‘I love trying to be inventive – there’s so much cliché in the music we hear on radio today.’
Ahead of his new album ‘Pretending to Wake Up’ arriving Friday 28th May, we chatted to Monaghan-based Jim McHugh about what inspired the release, the importance of anthemic guitar riffs, and how his approach to vocals has changed in recent years.
Hi Jim, thanks for taking the time to speak with us. What first drew you to becoming a singer-songwriter?
Thanks for having me. To be honest it was never something I thought about becoming. When I started learning guitar at 12 years of age, I was immediately drawn to improvising and finding the more obscure places of the guitar that produced interesting sounds. I enjoyed creating these and then developed into writing full songs with lyrics.
What would you cite as your most prominent musical/non-musical influences?
I have a broad range of influences, but mainly take from Irish folk music artists such as Christy Moore, Luke Kelly, Dubliners and Paul Brady. Then there are metal/rock/grunge bands such as Metallica, Led Zeppelin, Pearl Jam, Smashing Pumpkins, and Nirvana. I’m a huge fan also of Radiohead and Blur. Mash all of that together and that’s me. My father was always an interesting music fan and he’d often come home with some out-of-kilter music such as Pecker Dunne or Joe Heaney.
Who is involved in the creation of your music and what do they bring to the sound?
I do all of the singing and guitar work both electric and acoustic, I sometimes pull out the keyboard or mandolin too. Paul McCabe has played bass on the current and previous 2 albums. He’s a fabulous musician and can play anything. He also sang backing vocals on a few tracks for new album. This was his first time singing on anything recorded and he has a wonderful bass vocal which I believe is quite rare. James McNeil aka Butch is on drums and likewise has played on all 3 albums. Both of us played in a previous band since we were 15 for about 10 years so we know each other quite well. He brings that John Bonham style to the songs and is serious craic.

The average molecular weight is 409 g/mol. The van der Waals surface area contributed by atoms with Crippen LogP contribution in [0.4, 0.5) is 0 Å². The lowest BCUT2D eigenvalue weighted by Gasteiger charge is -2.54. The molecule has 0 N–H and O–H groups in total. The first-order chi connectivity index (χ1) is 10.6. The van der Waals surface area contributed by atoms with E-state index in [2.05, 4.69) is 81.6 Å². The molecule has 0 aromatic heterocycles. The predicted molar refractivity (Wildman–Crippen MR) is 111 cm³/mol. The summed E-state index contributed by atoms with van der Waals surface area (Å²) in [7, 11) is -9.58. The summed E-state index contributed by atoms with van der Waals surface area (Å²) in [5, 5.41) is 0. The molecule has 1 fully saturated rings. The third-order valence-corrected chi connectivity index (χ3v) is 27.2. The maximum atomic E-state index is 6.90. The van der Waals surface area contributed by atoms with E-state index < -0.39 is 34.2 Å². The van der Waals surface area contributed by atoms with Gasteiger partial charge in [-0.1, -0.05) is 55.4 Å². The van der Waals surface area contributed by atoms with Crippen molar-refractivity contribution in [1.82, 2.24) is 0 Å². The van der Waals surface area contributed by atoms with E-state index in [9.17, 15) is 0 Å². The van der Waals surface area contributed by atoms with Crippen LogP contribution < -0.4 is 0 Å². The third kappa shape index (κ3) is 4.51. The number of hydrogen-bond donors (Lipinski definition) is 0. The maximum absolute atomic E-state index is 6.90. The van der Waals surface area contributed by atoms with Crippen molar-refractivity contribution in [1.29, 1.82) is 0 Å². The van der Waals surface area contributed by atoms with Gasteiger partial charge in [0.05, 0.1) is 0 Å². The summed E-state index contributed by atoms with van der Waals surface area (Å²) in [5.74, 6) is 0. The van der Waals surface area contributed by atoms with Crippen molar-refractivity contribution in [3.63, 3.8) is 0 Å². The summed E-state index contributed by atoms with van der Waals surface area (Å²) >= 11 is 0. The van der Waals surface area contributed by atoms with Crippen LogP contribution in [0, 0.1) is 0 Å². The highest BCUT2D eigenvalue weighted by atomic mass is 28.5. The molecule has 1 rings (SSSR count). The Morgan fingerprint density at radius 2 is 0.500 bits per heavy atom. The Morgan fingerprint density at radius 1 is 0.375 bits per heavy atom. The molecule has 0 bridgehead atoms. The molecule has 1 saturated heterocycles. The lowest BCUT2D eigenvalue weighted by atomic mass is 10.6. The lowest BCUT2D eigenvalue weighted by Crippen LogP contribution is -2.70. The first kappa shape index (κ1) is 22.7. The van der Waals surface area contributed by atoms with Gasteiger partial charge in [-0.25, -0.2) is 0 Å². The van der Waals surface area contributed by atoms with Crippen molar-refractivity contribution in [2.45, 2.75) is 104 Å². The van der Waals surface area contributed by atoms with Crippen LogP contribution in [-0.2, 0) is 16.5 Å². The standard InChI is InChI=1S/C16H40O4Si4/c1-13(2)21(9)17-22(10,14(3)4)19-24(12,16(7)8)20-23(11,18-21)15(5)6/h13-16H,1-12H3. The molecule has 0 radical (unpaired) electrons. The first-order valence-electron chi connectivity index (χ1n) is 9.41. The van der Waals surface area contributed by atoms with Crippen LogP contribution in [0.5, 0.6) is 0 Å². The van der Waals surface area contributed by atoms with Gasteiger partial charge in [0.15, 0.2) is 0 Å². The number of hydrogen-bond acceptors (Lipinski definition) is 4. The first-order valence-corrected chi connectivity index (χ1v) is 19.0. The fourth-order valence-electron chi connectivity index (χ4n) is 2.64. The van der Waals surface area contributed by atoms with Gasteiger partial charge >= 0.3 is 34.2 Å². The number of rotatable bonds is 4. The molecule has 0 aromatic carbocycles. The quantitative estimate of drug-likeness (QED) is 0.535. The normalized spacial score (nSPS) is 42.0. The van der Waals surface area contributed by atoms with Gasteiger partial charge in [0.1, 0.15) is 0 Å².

Paul Sherry also played on a few tracks on the album. He’s a wizard who really puts me to shame and makes me want to get better. He’s also a fierce MMA athlete so mess with him at your own peril! Lastly, Alex Borwick produced the album and also sang backing vocals on some of the songs. He’s a trained Jazz musician and plays trombone on a few tracks. He has a brilliant way of being really productive without you knowing it.
‘In re-tuning my guitar to a different pitch, my creative soul is tricked into thinking that something basic is something brand new.’
Your new album ‘Pretending to Wake Up’ is soon to be released. What is the story behind it?
The title itself came from another song I was working on around the same time as all of the songs on the album. The line in it was ‘delighted to me you, pretending to wake up.’ Essentially it’s an observation of how false people especially politicians are. All of the staged photos where they are greeting people, smiling with hands outstretched, holding babies etc. In reality, they are just saying, ‘let’s get this photo done and we can move on.’ It also points to the irony of the ‘woke’ companies who pretend they care for the environment, third world countries, and support human or LGBT rights. In reality, these companies would sponsor literally anything if it meant the public wanted it and they could sell more of their products. Where were they 5 or 10 years ago? The wake-up part is really where the irony lies as you cannot wake someone up who is pretending to be asleep.
The first taster we had of the album was the anthemic track ‘Dave’. Why did you choose to lead with this one?
To be completely honest, I wasn’t that sure which song to pick. I did a survey of 10 people, asked them to listen to the album, and pick their top 4. Dave came number 1 with a few people but it was very diverse. I knew it had an edge to it and was heavy on guitar so it would probably mean fewer mainstream radio plays. I’m much more of the view now that I’m much happier pushing the songs I really want regardless of radio.